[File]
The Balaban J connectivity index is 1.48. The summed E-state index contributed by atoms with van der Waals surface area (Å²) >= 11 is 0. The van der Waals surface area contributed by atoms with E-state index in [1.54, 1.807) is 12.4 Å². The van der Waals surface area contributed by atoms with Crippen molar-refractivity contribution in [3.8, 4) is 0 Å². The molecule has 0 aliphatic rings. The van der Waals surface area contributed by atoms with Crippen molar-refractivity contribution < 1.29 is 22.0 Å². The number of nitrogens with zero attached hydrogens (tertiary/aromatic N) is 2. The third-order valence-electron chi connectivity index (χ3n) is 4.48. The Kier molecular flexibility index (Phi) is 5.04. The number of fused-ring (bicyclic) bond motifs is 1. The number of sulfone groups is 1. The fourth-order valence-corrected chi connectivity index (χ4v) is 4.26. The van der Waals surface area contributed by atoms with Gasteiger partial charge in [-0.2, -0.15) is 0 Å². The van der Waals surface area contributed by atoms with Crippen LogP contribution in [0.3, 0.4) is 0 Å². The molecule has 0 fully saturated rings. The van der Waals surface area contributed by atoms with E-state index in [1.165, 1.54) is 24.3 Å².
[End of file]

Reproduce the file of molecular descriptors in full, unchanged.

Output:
The Balaban J connectivity index is 1.48. The summed E-state index contributed by atoms with van der Waals surface area (Å²) >= 11 is 0. The van der Waals surface area contributed by atoms with E-state index in [1.54, 1.807) is 12.4 Å². The van der Waals surface area contributed by atoms with Crippen molar-refractivity contribution in [3.8, 4) is 0 Å². The molecule has 0 aliphatic rings. The van der Waals surface area contributed by atoms with Crippen molar-refractivity contribution < 1.29 is 22.0 Å². The number of nitrogens with zero attached hydrogens (tertiary/aromatic N) is 2. The third-order valence-electron chi connectivity index (χ3n) is 4.48. The Kier molecular flexibility index (Phi) is 5.04. The number of fused-ring (bicyclic) bond motifs is 1. The number of sulfone groups is 1. The fourth-order valence-corrected chi connectivity index (χ4v) is 4.26. The van der Waals surface area contributed by atoms with Gasteiger partial charge in [-0.2, -0.15) is 0 Å². The van der Waals surface area contributed by atoms with Crippen LogP contribution in [0.3, 0.4) is 0 Å². The molecule has 0 fully saturated rings. The van der Waals surface area contributed by atoms with E-state index in [1.165, 1.54) is 24.3 Å².